I’m considering opening a bed and breakfast for severe allergy sufferers. Why hoard all this pristine hypo-allergenic bedding for my family’s sole use?

Anyway, speaking of Paigey’s Big Girl Bed—and believe me, she and I seem to spend half our days discussing its merits—the other thing I’ve been doing to occupy myself is re-arranging the furniture in her room. This, it turns out, is also good therapy—albeit somewhat disorienting to the poor girl. She leaves her room for a five-minute snack, and on her way back in slams into a dresser I’ve impulsively moved catty-corner in her doorway.

I just can’t help myself. I’ve explored varying degrees of good and bad feng shui (a bed facing towards the door = a no-no). I’ve exhausted nearly every configuration of the contents of the room. And finally on this “project” I’m also slapping my hands together with a smug sense of accomplishment. I’ve settled on one layout I’ve been willing to keep in place for three days now. This, it seems, is progress.

Other things have helped my disposition get sunnier, despite the thick Bay Area fog. We’re off to Palm Springs at the end of the week—a trip I hastily planned in a desperate heat-seeking mission. And one day after our return from there, we set out for our Minnesotan lake vaycay.

And back on the homefront I signed up for a boot camp. You know, I’m paying some petite drill sargeant to yell at and disparage me as I do wind sprints by Lake Merrit, then fall to the sidewalk for endless rounds of push-ups. At 6:30 in the morning. This started today in fact, and aside from the regular Advil-overdosing I anticipate I’ll be doing, I think this ass-kickin’ is just what my lazy ass needed.

Though waking up at 5:45 was especially brutal. Miss Paige, ever the ringer for sleep, has been discombobulated of late. For years babysitters have gloated about “how easily she goes down.” But in the past few weeks her Sleep Super Power has been out of whack. At bedtime she’ll appear to have fallen asleep, but 45 minutes later will call out, “I want MY MAMA!” in her most desperate and dramatic wail. We’re popping up two to three times a night to settle her down, like she’s a newborn again. You’d think the steady thrum of the tennis balls in the dryer would soothe her back to sleep. But no dice. Much more of this and I’ll be asking for my money back.

Then in the morning, the poor thing calls out to us as if she’s shackled to the mattress. This happens to be my favorite non-intelligent behavior in my children: the fact that once they moved into twin beds they didn’t figure out that they were FREE TO GET OUT on their own.

But really, like I said, sometimes you’re just feeling stuck—be it in a laundry bag, a funk, or a bed that you forgot isn’t your crib any more.

So what’s been happening most mornings is we send Kate into Paige’s room to tell her she can get out of bed. Then she pops right out like a trained Cocker Spaniel and shows up in the kitchen, beaming and wild-haired, announcing proudly, “I got up, Mama!”

Hopefully by the time she goes away to college we’ll get her self-prompting to get out of bed. In the meantime, she’s one member of the family I’m happy to keep in the fog.



Posted: July 30th, 2010 | Author: | Filed under: California, Little Rhody, Milestones, Moods, Paigey Waigey Wiggle Pop, Parenting, Summer, Travel | 7 Comments »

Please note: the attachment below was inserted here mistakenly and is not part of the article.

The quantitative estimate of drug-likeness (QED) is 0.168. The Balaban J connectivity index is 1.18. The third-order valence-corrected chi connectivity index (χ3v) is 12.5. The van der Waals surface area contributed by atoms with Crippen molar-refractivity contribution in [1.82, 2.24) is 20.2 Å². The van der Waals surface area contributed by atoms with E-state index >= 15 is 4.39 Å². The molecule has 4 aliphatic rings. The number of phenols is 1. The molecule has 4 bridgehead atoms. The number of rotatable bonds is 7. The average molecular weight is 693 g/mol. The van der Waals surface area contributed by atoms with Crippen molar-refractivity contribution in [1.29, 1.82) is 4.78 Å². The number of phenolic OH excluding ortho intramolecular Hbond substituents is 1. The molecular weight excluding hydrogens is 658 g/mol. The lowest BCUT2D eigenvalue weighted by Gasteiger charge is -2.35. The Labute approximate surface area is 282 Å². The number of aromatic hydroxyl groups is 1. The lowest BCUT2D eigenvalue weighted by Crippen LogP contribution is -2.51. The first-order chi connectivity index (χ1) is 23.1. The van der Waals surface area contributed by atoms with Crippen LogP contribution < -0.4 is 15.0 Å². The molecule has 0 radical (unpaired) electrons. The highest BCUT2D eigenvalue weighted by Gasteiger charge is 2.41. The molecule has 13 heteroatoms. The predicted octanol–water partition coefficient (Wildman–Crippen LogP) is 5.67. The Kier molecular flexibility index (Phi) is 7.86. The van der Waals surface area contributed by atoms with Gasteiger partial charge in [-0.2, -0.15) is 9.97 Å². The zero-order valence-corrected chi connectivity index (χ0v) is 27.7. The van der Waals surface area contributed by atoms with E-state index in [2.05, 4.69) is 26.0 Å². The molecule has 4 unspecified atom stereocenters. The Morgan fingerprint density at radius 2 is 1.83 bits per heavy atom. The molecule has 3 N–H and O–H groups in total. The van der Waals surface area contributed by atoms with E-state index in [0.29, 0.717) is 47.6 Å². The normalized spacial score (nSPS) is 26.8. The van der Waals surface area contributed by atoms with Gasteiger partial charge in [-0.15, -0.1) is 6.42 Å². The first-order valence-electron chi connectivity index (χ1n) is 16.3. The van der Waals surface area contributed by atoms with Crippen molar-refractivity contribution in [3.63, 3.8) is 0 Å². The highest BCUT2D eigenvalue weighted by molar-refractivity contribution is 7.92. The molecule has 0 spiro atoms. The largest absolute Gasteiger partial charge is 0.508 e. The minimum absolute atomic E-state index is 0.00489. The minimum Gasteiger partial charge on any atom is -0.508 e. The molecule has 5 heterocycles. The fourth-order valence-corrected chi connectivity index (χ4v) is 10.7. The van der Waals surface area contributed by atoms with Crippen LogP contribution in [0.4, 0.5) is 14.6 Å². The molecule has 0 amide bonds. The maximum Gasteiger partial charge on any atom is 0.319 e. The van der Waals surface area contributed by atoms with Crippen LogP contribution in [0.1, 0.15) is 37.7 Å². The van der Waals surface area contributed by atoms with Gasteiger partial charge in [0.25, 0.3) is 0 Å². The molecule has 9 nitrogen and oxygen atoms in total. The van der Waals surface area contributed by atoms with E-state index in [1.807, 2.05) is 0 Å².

Greetings from Nowhere. Well, alright. I guess officially I’m in Oakland. But my psyche feels trapped somewhere between where I just was—my beloved, belittled home state of Rhode Island—and wherever it is l’ll be next.

Or maybe it’s just that where I am now ain’t where I want to be.

My pre-vacation freelance work dried up, at least temporarily. I’m utterly rusty at this stay-at-home mom thing. (But working hard at bringing the passion back into laundry.) And, unsurprisingly, I’m deep into my annual Post-Trip-Home Funk.

The relentlessly dismal, cold weather here is just the icing on the cake.

I always bill myself at being bad with change, but that’s maybe not entirely accurate. If I were to self-diagnose with a bit more precision, I might venture to say it’s not the new things that bother me as much as the down time preceding them.

And right now that seems to be squarely where I am. Nowhere. Swimming in limbo. Stuck between The Then—freelancing, sunny Rhode Island beaches, the world’s best 4th of July parade—and The Soon To Be—our summer pilgrimage to Minnesota, the start of the school year, and, well, hopefully something else. Hopefully some other compelling something-or-other will come into the mix.

But until those things happen, I’m just here. I’m like some Pong-like screen saver, gliding about, bouncing off the edges, then floating off in another unintentional direction.

Rinse. Repeat.

And it’s not only the craptastic weather that’s responsible. For starters, the neighborhood’s been nearly dismantled in the short time we were away. The fam across the street moved deeper into Suburbia. Our friends to the left are on their East Coast summer trip, poorly timed on the heels of ours. And whenever it is they return it’s only to unpack and repack for their Montana house. (Poor dears.) And to complete the circle of abandonment, the cute Ken ‘n Barbie neighbs behind us are in the final stages of job talks that’ll likely take them out of state.

I’m clearly at the vortex of somewhere no one wants to be.